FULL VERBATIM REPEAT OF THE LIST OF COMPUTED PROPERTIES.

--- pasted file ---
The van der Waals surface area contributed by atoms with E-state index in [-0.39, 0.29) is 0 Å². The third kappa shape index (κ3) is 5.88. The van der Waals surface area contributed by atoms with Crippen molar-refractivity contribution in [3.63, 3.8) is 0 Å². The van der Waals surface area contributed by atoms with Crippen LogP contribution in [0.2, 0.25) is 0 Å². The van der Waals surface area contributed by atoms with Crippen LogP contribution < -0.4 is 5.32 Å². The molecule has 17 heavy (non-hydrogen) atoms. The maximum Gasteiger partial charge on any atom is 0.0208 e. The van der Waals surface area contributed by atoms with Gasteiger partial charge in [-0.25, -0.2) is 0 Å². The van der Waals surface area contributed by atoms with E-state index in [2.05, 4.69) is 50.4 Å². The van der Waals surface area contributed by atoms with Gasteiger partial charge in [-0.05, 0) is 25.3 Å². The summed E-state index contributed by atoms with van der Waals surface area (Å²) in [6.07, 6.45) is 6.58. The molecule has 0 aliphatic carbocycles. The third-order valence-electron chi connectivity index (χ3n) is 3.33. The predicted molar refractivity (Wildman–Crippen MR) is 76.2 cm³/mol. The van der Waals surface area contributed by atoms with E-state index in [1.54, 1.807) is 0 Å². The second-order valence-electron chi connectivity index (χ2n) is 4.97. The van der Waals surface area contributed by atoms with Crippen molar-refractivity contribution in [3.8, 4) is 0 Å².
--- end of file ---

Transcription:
The van der Waals surface area contributed by atoms with E-state index in [-0.39, 0.29) is 0 Å². The third kappa shape index (κ3) is 5.88. The van der Waals surface area contributed by atoms with Crippen molar-refractivity contribution in [3.63, 3.8) is 0 Å². The van der Waals surface area contributed by atoms with Crippen LogP contribution in [0.2, 0.25) is 0 Å². The van der Waals surface area contributed by atoms with Crippen LogP contribution < -0.4 is 5.32 Å². The molecule has 17 heavy (non-hydrogen) atoms. The maximum Gasteiger partial charge on any atom is 0.0208 e. The van der Waals surface area contributed by atoms with Gasteiger partial charge in [-0.25, -0.2) is 0 Å². The van der Waals surface area contributed by atoms with E-state index in [2.05, 4.69) is 50.4 Å². The van der Waals surface area contributed by atoms with Gasteiger partial charge in [-0.05, 0) is 25.3 Å². The summed E-state index contributed by atoms with van der Waals surface area (Å²) in [6.07, 6.45) is 6.58. The molecule has 0 aliphatic carbocycles. The third-order valence-electron chi connectivity index (χ3n) is 3.33. The predicted molar refractivity (Wildman–Crippen MR) is 76.2 cm³/mol. The van der Waals surface area contributed by atoms with E-state index in [1.54, 1.807) is 0 Å². The second-order valence-electron chi connectivity index (χ2n) is 4.97. The van der Waals surface area contributed by atoms with Crippen molar-refractivity contribution in [3.8, 4) is 0 Å².